As a follow up to Kim Wickham’s interview with Donna Bickford that appeared on our blog on February 26th, we have learned that Dr. Bickford was recently honored with an Award for the Advancement of Women. Dr. Bickford’s achievement is featured in the article “Three receive University Award for Advancement of Women,” available on The University of North Carolina at Chapel Hill’s website. We offer her our congratulations!
With just two weeks to go, preparations for the 8th Annual Graduate Student Conference are well underway. This year’s conference is themed “Opening Spaces: Enabling Engagement with Complex Conversations,” inviting interdisciplinary dialogue from various departments at URI and beyond. Led by Jenna Morton-Aiken, second year Ph.D. student in Writing and Rhetoric at URI, the conference committee has vetted abstracts and proposals, and arranged panels with far-reaching topics. From discussions on mental health in literature to the impact of media on stand-up comedy, from conversations about the utility of video games in academia to exploring environmental practices in hotels, this year’s panels offer something for everyone in this smorgasbord of intellectual conversation.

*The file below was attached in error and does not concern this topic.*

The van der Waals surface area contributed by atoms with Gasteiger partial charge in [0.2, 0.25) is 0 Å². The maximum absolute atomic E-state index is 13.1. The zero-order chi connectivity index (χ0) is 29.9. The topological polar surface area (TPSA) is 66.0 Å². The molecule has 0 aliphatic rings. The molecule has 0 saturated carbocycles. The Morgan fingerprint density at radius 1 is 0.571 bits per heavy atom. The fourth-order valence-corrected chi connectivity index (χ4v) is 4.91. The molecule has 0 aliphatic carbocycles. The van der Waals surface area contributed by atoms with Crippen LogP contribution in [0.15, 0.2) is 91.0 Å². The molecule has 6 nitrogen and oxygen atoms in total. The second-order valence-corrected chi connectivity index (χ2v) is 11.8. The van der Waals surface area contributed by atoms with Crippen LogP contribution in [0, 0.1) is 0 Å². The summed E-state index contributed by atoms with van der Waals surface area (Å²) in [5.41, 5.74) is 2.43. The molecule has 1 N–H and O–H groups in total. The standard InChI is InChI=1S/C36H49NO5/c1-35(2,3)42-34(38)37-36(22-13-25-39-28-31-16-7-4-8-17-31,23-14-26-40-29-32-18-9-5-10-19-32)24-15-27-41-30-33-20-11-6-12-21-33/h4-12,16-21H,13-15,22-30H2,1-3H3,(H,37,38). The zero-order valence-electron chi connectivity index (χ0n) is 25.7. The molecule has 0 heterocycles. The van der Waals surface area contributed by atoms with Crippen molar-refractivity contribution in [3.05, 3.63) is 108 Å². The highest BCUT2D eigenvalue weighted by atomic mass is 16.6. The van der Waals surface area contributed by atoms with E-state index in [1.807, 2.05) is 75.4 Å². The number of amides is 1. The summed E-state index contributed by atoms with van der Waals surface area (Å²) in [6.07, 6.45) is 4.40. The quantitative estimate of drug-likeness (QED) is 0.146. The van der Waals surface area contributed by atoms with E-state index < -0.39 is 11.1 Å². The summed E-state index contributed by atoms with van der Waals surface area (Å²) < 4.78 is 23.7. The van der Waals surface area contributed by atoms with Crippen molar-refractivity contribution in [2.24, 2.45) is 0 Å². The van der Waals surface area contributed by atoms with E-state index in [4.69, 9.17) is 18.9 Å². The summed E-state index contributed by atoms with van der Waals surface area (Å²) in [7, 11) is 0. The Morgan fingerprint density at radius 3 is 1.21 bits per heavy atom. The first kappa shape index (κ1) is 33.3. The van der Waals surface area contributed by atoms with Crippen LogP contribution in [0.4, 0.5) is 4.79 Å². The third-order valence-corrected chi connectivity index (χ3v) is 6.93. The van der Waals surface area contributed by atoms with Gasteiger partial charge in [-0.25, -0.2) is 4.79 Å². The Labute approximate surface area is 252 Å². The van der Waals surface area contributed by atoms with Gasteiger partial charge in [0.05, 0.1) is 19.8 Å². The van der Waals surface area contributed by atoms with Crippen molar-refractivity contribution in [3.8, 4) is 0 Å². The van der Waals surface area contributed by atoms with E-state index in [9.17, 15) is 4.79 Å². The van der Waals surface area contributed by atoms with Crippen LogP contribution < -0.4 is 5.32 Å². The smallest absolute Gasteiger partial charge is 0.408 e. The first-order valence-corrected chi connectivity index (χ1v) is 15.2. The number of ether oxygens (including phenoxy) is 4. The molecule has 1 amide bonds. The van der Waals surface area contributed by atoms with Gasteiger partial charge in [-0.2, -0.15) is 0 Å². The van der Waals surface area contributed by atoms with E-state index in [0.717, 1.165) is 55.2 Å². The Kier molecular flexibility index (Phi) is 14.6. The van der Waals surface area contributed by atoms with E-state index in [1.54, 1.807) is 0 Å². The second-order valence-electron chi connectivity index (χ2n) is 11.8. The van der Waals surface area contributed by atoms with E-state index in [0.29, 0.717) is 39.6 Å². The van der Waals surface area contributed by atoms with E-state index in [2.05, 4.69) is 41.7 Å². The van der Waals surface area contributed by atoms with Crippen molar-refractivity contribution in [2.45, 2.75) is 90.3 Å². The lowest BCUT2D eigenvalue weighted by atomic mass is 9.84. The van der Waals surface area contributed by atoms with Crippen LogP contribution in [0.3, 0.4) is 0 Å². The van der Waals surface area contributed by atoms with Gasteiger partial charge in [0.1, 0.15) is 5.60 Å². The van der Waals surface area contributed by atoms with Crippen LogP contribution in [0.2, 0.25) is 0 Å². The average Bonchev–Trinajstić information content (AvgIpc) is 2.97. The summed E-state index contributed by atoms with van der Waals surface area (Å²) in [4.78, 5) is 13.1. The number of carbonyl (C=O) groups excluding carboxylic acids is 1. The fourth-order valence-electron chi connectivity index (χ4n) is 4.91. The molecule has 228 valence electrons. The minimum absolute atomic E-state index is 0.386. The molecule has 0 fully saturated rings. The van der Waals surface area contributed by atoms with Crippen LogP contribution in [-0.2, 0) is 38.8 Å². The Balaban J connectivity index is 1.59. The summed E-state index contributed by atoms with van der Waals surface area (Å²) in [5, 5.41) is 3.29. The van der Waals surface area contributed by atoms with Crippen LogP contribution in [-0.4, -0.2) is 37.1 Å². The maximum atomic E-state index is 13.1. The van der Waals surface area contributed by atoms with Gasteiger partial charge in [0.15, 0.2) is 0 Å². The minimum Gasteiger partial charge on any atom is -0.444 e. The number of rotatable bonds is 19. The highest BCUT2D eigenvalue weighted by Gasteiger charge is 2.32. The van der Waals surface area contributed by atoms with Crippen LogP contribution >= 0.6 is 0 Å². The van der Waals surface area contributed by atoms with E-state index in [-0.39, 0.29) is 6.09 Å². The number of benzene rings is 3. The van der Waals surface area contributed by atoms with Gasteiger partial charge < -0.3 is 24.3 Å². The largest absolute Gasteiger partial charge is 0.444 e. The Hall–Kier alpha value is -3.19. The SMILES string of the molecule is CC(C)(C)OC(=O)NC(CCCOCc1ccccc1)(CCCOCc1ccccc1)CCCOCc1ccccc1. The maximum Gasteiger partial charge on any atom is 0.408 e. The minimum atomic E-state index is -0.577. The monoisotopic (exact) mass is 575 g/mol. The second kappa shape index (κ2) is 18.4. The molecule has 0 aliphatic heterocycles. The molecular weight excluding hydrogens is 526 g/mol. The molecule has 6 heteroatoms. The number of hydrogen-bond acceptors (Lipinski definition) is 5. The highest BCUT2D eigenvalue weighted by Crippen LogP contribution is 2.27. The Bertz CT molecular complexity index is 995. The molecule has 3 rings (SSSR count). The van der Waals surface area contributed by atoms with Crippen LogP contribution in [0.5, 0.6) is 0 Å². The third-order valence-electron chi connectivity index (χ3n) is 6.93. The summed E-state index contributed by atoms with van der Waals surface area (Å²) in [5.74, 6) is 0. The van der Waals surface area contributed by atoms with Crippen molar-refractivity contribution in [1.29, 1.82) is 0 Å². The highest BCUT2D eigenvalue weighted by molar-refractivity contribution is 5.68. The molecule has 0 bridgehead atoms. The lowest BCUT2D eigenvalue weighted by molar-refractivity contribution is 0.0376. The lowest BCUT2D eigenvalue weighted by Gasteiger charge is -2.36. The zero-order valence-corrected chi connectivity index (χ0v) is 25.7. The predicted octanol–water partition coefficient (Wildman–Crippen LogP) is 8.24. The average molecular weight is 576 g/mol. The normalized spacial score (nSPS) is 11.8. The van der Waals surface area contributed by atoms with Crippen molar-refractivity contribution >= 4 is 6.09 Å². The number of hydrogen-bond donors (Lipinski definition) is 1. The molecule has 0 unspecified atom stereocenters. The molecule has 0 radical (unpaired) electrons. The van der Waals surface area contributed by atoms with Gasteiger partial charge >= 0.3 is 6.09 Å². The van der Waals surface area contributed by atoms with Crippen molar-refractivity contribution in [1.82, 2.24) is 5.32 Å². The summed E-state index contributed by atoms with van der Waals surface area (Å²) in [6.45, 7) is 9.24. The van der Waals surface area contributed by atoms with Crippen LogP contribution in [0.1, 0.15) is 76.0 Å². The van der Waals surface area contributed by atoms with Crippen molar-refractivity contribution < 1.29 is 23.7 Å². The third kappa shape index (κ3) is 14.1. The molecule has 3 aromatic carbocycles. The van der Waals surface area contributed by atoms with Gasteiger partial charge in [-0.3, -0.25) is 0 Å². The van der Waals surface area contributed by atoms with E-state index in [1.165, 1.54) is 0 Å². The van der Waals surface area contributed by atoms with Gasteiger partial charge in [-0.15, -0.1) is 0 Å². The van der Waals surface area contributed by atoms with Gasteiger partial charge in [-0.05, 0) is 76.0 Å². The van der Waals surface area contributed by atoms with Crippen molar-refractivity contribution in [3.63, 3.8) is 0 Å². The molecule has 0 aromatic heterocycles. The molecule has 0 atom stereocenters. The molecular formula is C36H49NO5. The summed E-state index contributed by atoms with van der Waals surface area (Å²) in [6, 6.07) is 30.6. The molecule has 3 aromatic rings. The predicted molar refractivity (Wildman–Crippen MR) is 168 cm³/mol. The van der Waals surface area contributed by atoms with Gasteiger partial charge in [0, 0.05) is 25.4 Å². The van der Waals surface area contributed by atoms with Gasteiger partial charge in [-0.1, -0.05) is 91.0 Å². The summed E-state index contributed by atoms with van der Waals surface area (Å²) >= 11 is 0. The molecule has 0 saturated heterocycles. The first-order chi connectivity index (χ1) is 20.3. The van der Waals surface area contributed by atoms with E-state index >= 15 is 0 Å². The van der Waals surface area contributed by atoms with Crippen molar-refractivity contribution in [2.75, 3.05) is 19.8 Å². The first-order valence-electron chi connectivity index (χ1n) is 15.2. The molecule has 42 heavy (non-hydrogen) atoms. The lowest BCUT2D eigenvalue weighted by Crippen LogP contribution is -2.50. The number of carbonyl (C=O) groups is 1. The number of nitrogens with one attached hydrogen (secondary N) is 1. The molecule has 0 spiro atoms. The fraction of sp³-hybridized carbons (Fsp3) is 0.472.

In addition to the impressive student panels, the accomplished Reverend Dr. L. Weldon Palmer will deliver the keynote address. Reverend Palmer’s own scholarly and professional work spans difficult conversations; with a concentration in religious ethics and American religious traditions in his doctoral work, Reverend Palmer has also co-authored interdisciplinary studies in neonatology, geriatrics and gerontology, and biomedical experimentation.
As plenary speakers, this year’s conference will feature two of URI’s own esteemed professors: Dr. Jose Amador from the Department of Natural Resources Science and Dr. Libby Miles from the Department of Writing and Rhetoric. Professors Amador and Miles recently co-taught an honors-level course on communicating science to the public.